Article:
The Earth Will Provide (And the Market Will Decide)

Our neighbor, the lifelong keep-your-mitts-off-my-God-given-rights Republican (every once in awhile, we think about taking out a Sierra Club membership in his name, or making a contribution to the DNC in his honor): “I will use as much (electricity, water, gasoline, whatever) as I want and for as long as I want;  I can afford it.”

It is a touchy subject with him, all this unwarranted government intervention in his freedom of exploitation.  He recently received a letter from the city utilities department drawing his attention to the amount of electricity he used compared to his next-door neighbors; perhaps it was an unfair comparison, for we have solar panels and we use less electricity than our array generates, while the people on the other side are not home  much.  But, it is also true that even before our array went up, we used only one-third of the average electricity usage for our city.  Our neighbors, like most people in our subdivision, have a electricity-gobbling twenty-year old refrigerator in the garage, and frequently leave various lights (incandescent), televisions (very large plasma ones), overhead fans, and air conditioner on even when no one is at home.  It is his right, he says: he can afford to pay for what, in our region, is incredibly cheap electricity and water.  Water shortage?  No such thing, because over time (that would be geologic time, I assume) the aquifers will replenish.  Oil shortage?   There wouldn’t be any if the environmentalists would just quit whining and let the oil companies do their work.  The earth will provide — always has, always will.  And if it doesn’t . . . .  well, he likes to point out that “you can’t take it with you.”  True enough, but then what about leaving it behind for, say, his granddaughter’s generation?

In the meantime, “the market” must be allowed to determine the fate of the planet because  it is, if you will, a fundamental expression of evolution.  Hence his objection to various incentives for alternative energy.  I know he thinks his tax dollars should not have been used to subsidize our solar array, but we have been friends for many years now and he would never tell us that.  We all know each others’ positions, though — and we all know we will also never get into a conversation about things like oil company subsidies or hillsides denuded by off-road recreational vehicles.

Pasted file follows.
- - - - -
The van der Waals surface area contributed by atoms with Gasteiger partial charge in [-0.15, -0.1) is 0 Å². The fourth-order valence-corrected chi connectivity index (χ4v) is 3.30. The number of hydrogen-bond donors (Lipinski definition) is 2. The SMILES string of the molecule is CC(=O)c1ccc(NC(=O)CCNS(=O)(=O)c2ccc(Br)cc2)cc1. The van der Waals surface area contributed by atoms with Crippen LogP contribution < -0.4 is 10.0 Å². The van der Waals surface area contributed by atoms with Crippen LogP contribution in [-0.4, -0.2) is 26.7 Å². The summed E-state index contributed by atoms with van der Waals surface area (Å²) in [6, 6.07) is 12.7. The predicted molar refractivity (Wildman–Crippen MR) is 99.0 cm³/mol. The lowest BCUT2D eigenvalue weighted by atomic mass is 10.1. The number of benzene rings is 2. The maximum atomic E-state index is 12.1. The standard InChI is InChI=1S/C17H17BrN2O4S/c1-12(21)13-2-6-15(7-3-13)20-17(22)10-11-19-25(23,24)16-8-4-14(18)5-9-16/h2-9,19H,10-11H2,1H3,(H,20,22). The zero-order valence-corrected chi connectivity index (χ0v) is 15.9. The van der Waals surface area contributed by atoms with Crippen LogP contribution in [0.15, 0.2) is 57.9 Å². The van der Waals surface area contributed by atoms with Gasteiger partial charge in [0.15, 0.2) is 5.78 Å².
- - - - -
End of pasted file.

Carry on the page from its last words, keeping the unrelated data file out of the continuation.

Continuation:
We will also never get into a serious conversation about climate change.  Suffice it to say, global warming is a modern myth put forth by a conspiracy of left-wing eco terrorists;  there is no irrefutable scientific evidence that it exists.  On this issue, he must have absolute proof — majority consensus is not enough.  Which is interesting because how we touched on the subject was via a comment about his glucose level at his last medical checkup.  It was a bit high, his doctor had told him, and if he wanted to ward off diabetes, he needed to make lifestyle changes.  And he has, he said, by working out for an hour everyday and dropping twenty pounds over the past six months.  Clearly, he had no difficulty believing his doctor — and all without irrefutable scientific proof that he will indeed progress to diabetes if he did not lose the weight.

I do not practice reduce-recycle-reuse as much as I could, or should.  I am guilty of complacency, as though tossing something in the green bin is an act of virtue.  At times the three Rs are not “convenient,” and quite frankly, often it feels like such puny effort for what is ultimately at stake.  What does it take to believe that the environment, like the human body, can take only so much use and abuse before failure?

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